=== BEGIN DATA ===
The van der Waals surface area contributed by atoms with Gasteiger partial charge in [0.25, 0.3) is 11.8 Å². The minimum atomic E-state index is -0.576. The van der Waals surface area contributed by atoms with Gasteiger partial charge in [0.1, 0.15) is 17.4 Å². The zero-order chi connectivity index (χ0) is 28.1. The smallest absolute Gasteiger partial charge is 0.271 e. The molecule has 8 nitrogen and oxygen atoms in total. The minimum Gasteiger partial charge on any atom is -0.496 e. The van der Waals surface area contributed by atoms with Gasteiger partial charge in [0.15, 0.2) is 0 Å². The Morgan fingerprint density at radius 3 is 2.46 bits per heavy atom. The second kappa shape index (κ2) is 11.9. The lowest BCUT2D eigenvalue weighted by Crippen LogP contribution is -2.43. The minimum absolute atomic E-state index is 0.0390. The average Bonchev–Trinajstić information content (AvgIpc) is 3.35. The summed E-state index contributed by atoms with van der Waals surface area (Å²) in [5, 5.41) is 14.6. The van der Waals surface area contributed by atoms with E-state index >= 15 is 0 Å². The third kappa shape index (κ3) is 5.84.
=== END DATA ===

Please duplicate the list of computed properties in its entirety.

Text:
The van der Waals surface area contributed by atoms with Gasteiger partial charge in [0.25, 0.3) is 11.8 Å². The minimum atomic E-state index is -0.576. The van der Waals surface area contributed by atoms with Gasteiger partial charge in [0.1, 0.15) is 17.4 Å². The zero-order chi connectivity index (χ0) is 28.1. The smallest absolute Gasteiger partial charge is 0.271 e. The molecule has 8 nitrogen and oxygen atoms in total. The minimum Gasteiger partial charge on any atom is -0.496 e. The van der Waals surface area contributed by atoms with Gasteiger partial charge in [0.15, 0.2) is 0 Å². The Morgan fingerprint density at radius 3 is 2.46 bits per heavy atom. The second kappa shape index (κ2) is 11.9. The lowest BCUT2D eigenvalue weighted by Crippen LogP contribution is -2.43. The minimum absolute atomic E-state index is 0.0390. The average Bonchev–Trinajstić information content (AvgIpc) is 3.35. The summed E-state index contributed by atoms with van der Waals surface area (Å²) in [5, 5.41) is 14.6. The van der Waals surface area contributed by atoms with E-state index >= 15 is 0 Å². The third kappa shape index (κ3) is 5.84.